Freshers Week rolls in and the inevitable barrage of questions – the most common of which is, “What are you studying?”
At first I dutifully replied, “Masters in Biodiversity, Conservation and Management”, however after having said that a dozen times I just shortened it to “conservation”: with intriguing results.
It was often (and I mean you wouldn’t believe how often!) followed by a pause and then; “of furniture?”, “of paintings?”, “of antiques?”
To which I would reply (at least in my head), “Of course! I have traveled halfway across the world to the University of Oxford to follow my true passion of restoring pre-loved tables and chairs.
After a while, I changed my tactic. Instead I replied, “Biodiversity conservation.” This worked well until I had some other people ask me; “Does that mean the environment?”
This has really gotten me thinking.
In my mind, the word ‘conservation’ has always been synonymous with the environment. How is it that the general public thinks of antiques before nature? Furthermore, why do so few people know what biodiversity means?
In the spirit of science I decided to undertake a small experiment. I wanted to see if these strange answers were just from the small number of people I encountered or whether it’s indicative of a wider knowledge gap.
Over the past month I have been asking people (from cashiers and librarians to new acquaintances) firstly, “When you hear the word, ‘conservation’, what is the first thing that comes to mind?” and secondly, “What does the word ‘biodiversity mean?”.
Altogether I spoke to 31 people. Not a huge number, I know, but a small sample of the people I have interacted with on a day to day basis in and around Oxford.
And here are the results:
While these results cannot be taken at face value they provide some interesting insights.
First of all, over a quarter of people don’t even think of the environment when they hear the word ‘conservation’! Second of all, some people didn’t even know what the word meant to begin with!
Most people though, just said ‘the environment’, while others mentioned a particular place like the Amazon, a single species like lions or an organisation like ‘The Countryside Alliance’. I also got some more disheartening results (such as hippies) and my ultimate favourite: “Ace Ventura Pet Detective”. Reeheehee-ally?
In terms of biodiversity, I literally had one person give me a correct definition. However, everyone else got pretty close but mostly missed the mark – bandying around words that had something to do with species, animals and plants but didn’t actually say ‘the variety of all life on Earth’ and who blames them?
Not only is it vague and ubiquitous but biodiversity’s definition and means of measuring it are contested. The term biodiversity lacks consistent meaning and is used in different ways by different people such that Knopf (1992) even asserted that “the definitions of biodiversity are as diverse as the biological resource”. Definitions can range from “the number of different species occurring in some location …” (Schwarz et al, 1976: 34) to “… all of the diversity and variability in nature” (Spellerberg and Hardes, 1992: 1).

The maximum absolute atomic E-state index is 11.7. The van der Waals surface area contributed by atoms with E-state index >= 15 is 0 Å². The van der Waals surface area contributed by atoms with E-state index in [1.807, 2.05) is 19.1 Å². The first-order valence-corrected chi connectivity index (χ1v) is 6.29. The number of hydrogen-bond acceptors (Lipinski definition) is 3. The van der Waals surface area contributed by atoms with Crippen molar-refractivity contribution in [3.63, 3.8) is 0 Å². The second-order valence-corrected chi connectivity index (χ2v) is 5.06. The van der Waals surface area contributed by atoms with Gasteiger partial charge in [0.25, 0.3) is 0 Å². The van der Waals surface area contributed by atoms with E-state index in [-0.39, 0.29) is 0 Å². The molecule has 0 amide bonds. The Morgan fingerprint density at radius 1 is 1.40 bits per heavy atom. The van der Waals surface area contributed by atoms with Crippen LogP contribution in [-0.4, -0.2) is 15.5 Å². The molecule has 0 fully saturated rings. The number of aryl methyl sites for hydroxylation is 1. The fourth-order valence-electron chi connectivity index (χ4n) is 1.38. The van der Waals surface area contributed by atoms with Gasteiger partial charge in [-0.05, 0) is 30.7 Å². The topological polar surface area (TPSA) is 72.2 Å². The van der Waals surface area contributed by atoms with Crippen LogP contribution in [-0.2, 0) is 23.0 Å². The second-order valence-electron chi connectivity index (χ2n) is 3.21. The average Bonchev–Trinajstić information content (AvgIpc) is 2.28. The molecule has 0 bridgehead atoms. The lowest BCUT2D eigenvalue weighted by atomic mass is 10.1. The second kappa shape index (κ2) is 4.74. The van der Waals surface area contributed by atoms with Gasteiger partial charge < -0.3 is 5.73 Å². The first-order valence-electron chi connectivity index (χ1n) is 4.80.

So what does this all mean?
As scientists I think it is very easy to forget about what the wider public believes, or at the very least think that because we are so interested and knowledgeable about a subject that everyone else is too.
It is exercises like this which bring us back down to level ground.
I think the problem is not that biodiversity doesn’t have a set definition or that people don’t think of the environment when they hear ‘conservation’, but that it creates a technical jargon that distances us from the wonder of the world that we are trying to protect. To draw on Ralph Underhill’s ideas relating to framing and values. When I hear the word ‘wildlife’ there are epic visions that come to mind that could rival anything in ‘Planet Earth II” yet when I hear the word ‘biodiversity’, I usually think of an evolutionary tree diagram. Not quite as inspiring…
The emergence of the word ‘biodiversity’ in conservation has no doubt been useful as it has been able to capture more than just ‘the environment’ or species. It has allowed conservationists and policy makers to think beyond the obvious and encapsulate more. It allows for option values, ecosystem services, both ‘saving the tiger’ and its landscape to be embodied in one catch-all term.
But is this jargon distancing our projects from the general public? We need to wrest control away from the antiques and make nature the first thing that comes to mind again!
So, next time someone asks me what I am studying. I will say that I am doing my masters in wildlife conservation. We need more ‘Planet Earth’ and less genetic tree diagrams.
Knopf, F. 1992. Focusing Conservation of a diverse wildlife resource. Transactions of the North American Wildlife and Natural Resources Conference. 57: 241-242
Schwarz, C., Thor, E. & Elsner, H. 1976. Wildland Planning Glossary. United States Department of Agriculture Forest Service General Technical Report PSW-13. California.
Spellerber, I. 1992. Evaluation and assessment for conservation: ecological guidelines for determining priorities for nature conservation. Chapman and Hall: London.